In the middle of working on those mittens, I cast on for a scarf using some Noro sock yarn I had on hand. I bought the skein originally to make some sort of shoulder shawl but never got around to it. Unfortunately, that scarf has stalled too. I really like the way it has been turning out but then I ran out of yarn in the last inch. That wouldn't really be a problem if I were making a regular scarf but this one is knit diagonally so an inch short means I don't have a corner. Someone on ravelry happened to be selling a skein of the same colorway so I bought it from her yesterday. It's annoying to have to buy a whole other skein but maybe I'll use it to make some matching fingerless gloves and add a fringe to the scarf. Anyway, it's on hold until the yarn comes.
Another project I've been working on, was started a couple of months ago but finished this month. It was a pair of 2x2 ribbed socks made from yarn I bought up in Wooster this past May. I'm going to a fiber festival this weekend and the vendor from whom I bought the yarn will be there. I really wanted to finish them because I wanted to show her what I made from the yarn. The yarn base she used is fantastically soft and squishy. If she has more this time, I might have to break down and get another skein. I did remember while I was knitting the socks, however, how much I hate ribbing. You knit on it forever but the socks don't grow in length. Well, anyway, it's nice to have another pair of socks to add to the rest of them.
Speaking of socks or rather fingering weight yarn, I've completely lost my mind. Like other sock knitters, I've been saving the leftover balls of yarn for a while now. Well, I started working on a sock yarn blanket a couple of days ago. For someone who hates weaving in ends as much as I do this is insanity. INSANITY. I've been using (kind of) the pattern from knit me a river. The only difference is that I've been using Judy's Magic Cast On so I don't have a hole in the center that I have to sew together when weaving in ends. In order not to kill myself with sewing in ends, I've been zealous about doing it the second I finish one. I've also been casting on for another square the second I finish one. When I have enough knit, I will weave in the tail so I only have one end to weave in upon finishing. As of this morning, I've finished 13 squares that will be about 4.5 inches when they are blocked. These things are like potato chips, seriously addictive.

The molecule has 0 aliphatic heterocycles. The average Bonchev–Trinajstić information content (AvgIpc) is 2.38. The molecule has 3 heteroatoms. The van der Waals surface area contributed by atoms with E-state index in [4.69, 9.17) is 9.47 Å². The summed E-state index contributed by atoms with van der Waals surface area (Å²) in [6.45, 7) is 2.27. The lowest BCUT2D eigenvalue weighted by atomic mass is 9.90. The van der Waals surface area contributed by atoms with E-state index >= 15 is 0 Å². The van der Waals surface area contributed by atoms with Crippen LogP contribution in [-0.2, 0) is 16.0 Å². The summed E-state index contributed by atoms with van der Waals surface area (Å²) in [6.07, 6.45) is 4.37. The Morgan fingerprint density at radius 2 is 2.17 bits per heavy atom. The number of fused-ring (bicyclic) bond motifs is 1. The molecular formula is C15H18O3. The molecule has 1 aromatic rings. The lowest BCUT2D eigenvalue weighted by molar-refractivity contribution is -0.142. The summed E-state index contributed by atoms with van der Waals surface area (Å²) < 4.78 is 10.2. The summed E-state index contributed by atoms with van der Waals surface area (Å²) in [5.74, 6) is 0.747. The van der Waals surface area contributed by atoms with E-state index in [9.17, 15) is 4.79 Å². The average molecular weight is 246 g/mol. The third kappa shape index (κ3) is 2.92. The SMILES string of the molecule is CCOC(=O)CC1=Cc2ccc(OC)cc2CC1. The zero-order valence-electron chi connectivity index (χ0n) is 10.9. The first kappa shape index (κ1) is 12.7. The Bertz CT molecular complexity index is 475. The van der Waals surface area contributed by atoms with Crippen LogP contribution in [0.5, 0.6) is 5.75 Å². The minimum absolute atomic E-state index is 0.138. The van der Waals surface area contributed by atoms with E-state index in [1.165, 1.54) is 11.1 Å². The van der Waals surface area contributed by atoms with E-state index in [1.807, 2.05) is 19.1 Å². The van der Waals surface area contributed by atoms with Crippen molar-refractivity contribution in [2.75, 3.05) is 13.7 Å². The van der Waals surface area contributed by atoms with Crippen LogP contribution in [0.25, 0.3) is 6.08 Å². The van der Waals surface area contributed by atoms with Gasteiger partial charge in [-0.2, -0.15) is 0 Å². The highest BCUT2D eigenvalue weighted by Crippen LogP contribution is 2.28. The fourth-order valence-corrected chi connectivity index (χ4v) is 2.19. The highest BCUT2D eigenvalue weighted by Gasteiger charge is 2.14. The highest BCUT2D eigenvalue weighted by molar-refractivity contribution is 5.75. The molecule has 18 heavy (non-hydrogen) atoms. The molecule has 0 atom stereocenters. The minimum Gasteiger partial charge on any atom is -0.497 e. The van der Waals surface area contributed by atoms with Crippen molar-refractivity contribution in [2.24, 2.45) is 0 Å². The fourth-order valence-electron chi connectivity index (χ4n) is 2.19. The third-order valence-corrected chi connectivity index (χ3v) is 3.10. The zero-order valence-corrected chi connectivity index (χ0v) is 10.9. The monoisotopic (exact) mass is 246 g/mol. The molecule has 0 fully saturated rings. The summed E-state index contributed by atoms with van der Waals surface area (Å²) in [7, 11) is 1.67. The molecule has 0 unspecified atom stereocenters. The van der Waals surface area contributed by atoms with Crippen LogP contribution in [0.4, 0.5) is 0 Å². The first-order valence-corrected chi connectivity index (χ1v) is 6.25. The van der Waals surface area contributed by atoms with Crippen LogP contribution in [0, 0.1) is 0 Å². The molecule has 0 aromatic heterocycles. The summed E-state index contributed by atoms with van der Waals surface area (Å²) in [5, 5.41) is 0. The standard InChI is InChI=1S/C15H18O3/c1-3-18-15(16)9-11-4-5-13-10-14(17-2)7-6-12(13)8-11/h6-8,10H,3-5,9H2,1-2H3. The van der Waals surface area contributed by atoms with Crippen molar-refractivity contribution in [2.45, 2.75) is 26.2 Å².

I've decided to do this blanket a little bit like a quilt. I'm going to have at least one outside border of a solid color yarn (probably will have to buy a full skein or two for that). Then, rather than sewing the blocks together, I'm going to have a border in-between squares (see the purple sections on the highly "technical" diagram below). The plan is to pick up stitches along the square edges and knit the last stitch of the border and the picked up stitch together. Does that make sense?
Only time will tell if this idea is insane. I'll see what changes I have to make along the way. This is definitely not a project that I expect to finish quickly.
Well, you made it through a very long post! I'll have to do another one soon to let you know what else has been happening recently.